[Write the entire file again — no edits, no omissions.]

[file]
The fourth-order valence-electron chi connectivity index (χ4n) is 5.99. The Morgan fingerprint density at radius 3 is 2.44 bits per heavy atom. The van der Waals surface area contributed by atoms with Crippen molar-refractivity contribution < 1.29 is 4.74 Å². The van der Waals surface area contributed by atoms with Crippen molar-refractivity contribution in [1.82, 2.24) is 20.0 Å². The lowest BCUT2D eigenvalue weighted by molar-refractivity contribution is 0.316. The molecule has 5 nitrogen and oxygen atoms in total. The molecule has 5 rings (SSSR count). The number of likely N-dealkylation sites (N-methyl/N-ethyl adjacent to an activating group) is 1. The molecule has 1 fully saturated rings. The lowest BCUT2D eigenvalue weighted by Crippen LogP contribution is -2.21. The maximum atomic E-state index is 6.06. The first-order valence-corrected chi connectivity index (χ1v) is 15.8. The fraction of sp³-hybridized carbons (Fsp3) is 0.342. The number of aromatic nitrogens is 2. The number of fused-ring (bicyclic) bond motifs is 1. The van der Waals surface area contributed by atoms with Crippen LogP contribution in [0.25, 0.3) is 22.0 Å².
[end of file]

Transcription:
The fourth-order valence-electron chi connectivity index (χ4n) is 5.99. The Morgan fingerprint density at radius 3 is 2.44 bits per heavy atom. The van der Waals surface area contributed by atoms with Crippen molar-refractivity contribution < 1.29 is 4.74 Å². The van der Waals surface area contributed by atoms with Crippen molar-refractivity contribution in [1.82, 2.24) is 20.0 Å². The lowest BCUT2D eigenvalue weighted by molar-refractivity contribution is 0.316. The molecule has 5 nitrogen and oxygen atoms in total. The molecule has 5 rings (SSSR count). The number of likely N-dealkylation sites (N-methyl/N-ethyl adjacent to an activating group) is 1. The molecule has 1 fully saturated rings. The lowest BCUT2D eigenvalue weighted by Crippen LogP contribution is -2.21. The maximum atomic E-state index is 6.06. The first-order valence-corrected chi connectivity index (χ1v) is 15.8. The fraction of sp³-hybridized carbons (Fsp3) is 0.342. The number of aromatic nitrogens is 2. The number of fused-ring (bicyclic) bond motifs is 1. The van der Waals surface area contributed by atoms with Crippen LogP contribution in [0.25, 0.3) is 22.0 Å².